Okra and water spinach are traditional vegetables that are vital for healthy diets. Major variations in germination response have been observed among genebank entries. This study was undertaken to elucidate the effect of various seed treatments on the germination of fresh and stored seed of okra and water spinach. Freshly harvested fruits of two okra and two water spinach accessions with contrasting geographical origin and breeding status were dried in a screenhouse prior to manual seed extraction and cleaning. Cleaned seeds were dried to 6% seed moisture content in a dehumidified drying room. Various seed treatments were conducted after a 6-month storage period at 5ºC and -15ºC. Our studies confirmed previous results that both okra and water spinach are difficult to germinate and to obtain good field establishment due to physical, seed coat-imposed dormancy. Moreover, significant genotypic variation among genebank entries/cultivars was found for both crops, making germination response difficult to predict. Improved varieties showed much better germination response than landraces and did not require seed treatments for satisfactory germination. Hydropriming, i.e. soaking of seed in water for 24 hours, did not have an impact on seed germination. Partial removal of the seed coat, followed by 24 hours soaking in water consistently resulted in high germination percentages (>80%) of genotypes of both crops that had not undergone dedicated breeding (landraces), under laboratory and screenhouse conditions and during two subsequent growing seasons. When distributing seed samples of semi-domesticated accessions or landraces, genebanks should advise seed recipients that scarification methods may be necessary to obtain satisfactory seed germination and field establishment.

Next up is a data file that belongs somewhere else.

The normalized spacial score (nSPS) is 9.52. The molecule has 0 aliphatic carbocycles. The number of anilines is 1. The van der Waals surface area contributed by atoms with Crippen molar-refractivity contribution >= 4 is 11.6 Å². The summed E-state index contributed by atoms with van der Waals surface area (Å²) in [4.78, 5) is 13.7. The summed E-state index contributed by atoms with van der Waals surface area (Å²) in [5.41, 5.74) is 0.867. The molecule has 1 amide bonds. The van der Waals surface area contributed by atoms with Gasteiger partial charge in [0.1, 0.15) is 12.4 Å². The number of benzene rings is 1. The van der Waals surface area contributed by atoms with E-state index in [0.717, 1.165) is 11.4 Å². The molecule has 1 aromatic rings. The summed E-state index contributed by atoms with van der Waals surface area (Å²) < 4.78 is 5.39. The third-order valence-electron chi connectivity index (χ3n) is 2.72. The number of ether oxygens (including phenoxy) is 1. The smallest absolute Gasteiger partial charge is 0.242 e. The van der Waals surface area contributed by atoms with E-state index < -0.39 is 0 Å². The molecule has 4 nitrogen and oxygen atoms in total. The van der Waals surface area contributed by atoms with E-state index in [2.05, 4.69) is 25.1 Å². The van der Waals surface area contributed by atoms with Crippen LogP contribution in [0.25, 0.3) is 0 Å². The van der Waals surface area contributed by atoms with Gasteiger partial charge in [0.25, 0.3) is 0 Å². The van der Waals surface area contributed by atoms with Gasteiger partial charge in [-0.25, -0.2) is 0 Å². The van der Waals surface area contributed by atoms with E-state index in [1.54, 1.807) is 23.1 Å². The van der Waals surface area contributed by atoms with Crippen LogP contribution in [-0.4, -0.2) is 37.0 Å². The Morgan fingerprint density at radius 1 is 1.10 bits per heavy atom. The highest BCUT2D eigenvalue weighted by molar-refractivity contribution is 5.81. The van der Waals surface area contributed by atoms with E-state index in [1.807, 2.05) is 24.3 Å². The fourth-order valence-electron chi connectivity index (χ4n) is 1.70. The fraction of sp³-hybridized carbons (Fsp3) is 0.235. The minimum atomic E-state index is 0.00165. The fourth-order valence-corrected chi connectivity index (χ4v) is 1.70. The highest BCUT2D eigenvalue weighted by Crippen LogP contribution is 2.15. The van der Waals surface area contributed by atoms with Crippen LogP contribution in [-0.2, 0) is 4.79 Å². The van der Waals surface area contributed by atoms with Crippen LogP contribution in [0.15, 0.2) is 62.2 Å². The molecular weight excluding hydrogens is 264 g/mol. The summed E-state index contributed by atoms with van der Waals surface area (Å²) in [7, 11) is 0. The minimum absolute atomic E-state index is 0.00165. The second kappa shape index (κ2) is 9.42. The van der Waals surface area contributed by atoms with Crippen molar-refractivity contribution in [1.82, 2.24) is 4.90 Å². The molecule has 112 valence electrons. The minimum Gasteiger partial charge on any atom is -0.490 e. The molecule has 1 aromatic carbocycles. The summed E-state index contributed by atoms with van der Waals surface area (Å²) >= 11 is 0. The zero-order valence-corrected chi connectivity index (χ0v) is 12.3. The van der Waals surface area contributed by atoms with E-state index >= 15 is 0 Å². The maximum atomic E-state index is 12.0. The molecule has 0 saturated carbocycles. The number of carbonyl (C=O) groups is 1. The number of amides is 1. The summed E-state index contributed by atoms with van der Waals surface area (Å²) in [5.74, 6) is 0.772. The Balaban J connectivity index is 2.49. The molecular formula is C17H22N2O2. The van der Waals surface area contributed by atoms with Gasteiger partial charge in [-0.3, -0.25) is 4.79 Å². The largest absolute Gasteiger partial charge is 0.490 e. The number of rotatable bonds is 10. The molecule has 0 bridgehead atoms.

Published Date: 2019-04-02; Received Date: 2019-03-10